Residents, faculty present and connect at American Association of Orthodontics Annual Session

Collage of images of Rachel Phillips presenting a poster, Alyssa Domico posing with her ribbon, and the award resident case display

Orthodontics residents and faculty had a strong showing at the 2023 American Association of Orthodontists Annual Session, representing the University of Minnesota with research, networking and more. 

The American Association of Orthodontists hosts “the definitive event for orthodontists and their ortho team,” according to the session website. This year’s event took place in Chicago, IL in April. The event allowed attendees to select from seven paths based on goals, including clinical techniques, scientific advances, inspiration and wellbeing, business success and more. 

Several School of Dentistry community members showcased their expertise throughout the event. Matt Larson, DDS, MS, adjunct instructor, presented on “The Near and Far Future of 3D Printing in Orthodontics.” Several alumni featured in all-orthodontist band Relapse, who provided event entertainment.

Rachel Phillips, PhD candidate and future orthodontics resident, presented a research poster on “Site-Specific Characterization of Mandibular and FemurDerived Osteoclasts.” Mentored by Kim Mansky, PhD, professor of orthodontics and director of the MinnCResT training program, and Amy Tasca, DDS, PhD, assistant professor and Robert J. Isaacson Chair of Orthodontics, Phillips focuses her research on differentiating the osteoclasts found in the mandible from those found in the long bone. 

“Osteoclast are essential cells for the process of orthodontic tooth movement, but most of what we know about these cells comes from the long bone,” she explained. “Our aim is to conduct a robust characterization of the osteoclasts of the mandible to further inform clinical decisions based on what we know about how these cells function physiologically, in bone healing conditions and in orthodontic tooth movement.” 

Phillips found the experience of presenting enlightening. “As a dental scientist, it is always rewarding to see your research come together, and it’s even more rewarding to get to share that research with other like-minded professionals in the field,” she said. “Through my experience presenting, I was able to discuss my research with faculty and residents from programs across the country and the world.” 

Current orthodontics residents Alyssa Domico, DMD, Amelia Volkert, DDS, and Molly Erdman, DDS, supervised by Thorsten Gruenheid, DDS, Dr med dent, PhD, MHA, received second place in the Resident Case Display competition. Hosted by the College of Diplomates of the American Board of Orthodontics, the case display invites residents to submit a binder with case records, a work file detailing the case and 3D printed models. Approximately 60 to 70 cases are submitted each year and are on display for attendees of the conference.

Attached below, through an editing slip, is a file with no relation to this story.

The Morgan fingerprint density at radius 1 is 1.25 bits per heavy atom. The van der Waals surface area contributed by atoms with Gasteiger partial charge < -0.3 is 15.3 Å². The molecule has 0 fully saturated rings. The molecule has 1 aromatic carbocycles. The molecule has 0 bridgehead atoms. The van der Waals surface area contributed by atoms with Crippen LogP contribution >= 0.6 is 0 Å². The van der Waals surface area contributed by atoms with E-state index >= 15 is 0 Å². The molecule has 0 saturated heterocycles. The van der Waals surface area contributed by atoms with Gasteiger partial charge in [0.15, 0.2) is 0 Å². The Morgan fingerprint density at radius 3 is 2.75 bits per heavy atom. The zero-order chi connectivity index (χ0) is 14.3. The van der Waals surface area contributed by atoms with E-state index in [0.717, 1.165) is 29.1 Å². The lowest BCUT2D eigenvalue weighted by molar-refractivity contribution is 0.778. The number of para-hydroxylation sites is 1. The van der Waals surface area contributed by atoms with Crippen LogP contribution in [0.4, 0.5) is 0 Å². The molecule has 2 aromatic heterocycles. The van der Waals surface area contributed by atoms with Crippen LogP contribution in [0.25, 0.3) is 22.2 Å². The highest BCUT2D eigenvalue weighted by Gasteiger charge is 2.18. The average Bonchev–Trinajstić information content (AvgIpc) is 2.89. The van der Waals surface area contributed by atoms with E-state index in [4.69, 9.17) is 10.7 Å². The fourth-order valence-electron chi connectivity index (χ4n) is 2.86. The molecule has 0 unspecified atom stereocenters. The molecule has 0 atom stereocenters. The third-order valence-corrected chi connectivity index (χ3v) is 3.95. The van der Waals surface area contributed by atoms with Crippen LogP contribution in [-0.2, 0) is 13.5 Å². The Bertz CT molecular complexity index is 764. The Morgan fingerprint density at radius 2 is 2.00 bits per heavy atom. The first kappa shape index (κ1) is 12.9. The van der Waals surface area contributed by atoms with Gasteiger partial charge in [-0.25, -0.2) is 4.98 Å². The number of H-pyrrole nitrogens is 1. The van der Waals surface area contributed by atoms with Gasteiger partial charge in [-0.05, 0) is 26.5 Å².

The residents were honored and proud to have their work valued with the second-place win. “Our program is always striving for excellence and provides our residents with a high-quality education, and I think our second place finish illustrates this,” said Domico. “We had a great team on this case, which was seen by a handful of residents, orthodontic team members, the oral surgery team and a restorative dentist. Everyone played an integral role in providing a fantastic result for this patient, and I am thankful to have gained this experience as a graduating resident.” 

Erdman agreed, sharing that “it was an honor to be recognized in the competition. I feel it represents the hard work and dedication our faculty provide in teaching us sound clinical skills and biomechanics to achieve ideal outcomes.” 

In addition to presenting and sharing accomplishments, learners enjoyed the overall experience of attending the session and getting to know fellow specialists.

Domico found her second time attending the event just as enlightening and enjoyable as the first. “I love the variety of lectures provided, as well as the opportunity to meet and speak with very well-known orthodontists across the nation.” 

Erdman, also attending for the second time, said it was “another top-notch educational and social experience.” She continued, “what will stick with me the most is spending time with friends while learning about the various ways people are treating orthodontic patients around the world.” 

Phillips appreciated the “energy and enthusiasm for orthodontics” she saw at the conference—and it made her more excited than ever to become a resident and focus on orthodontics.

“Attending the AAO Annual Session demonstrated to me that the field is constantly progressing and changing,” she said. “Seeing the current residents and faculty, as well as alumni, learning about the latest innovations and techniques makes me excited to attend in the future as a resident and be a part of a program where continuing orthodontic education is highly valued.”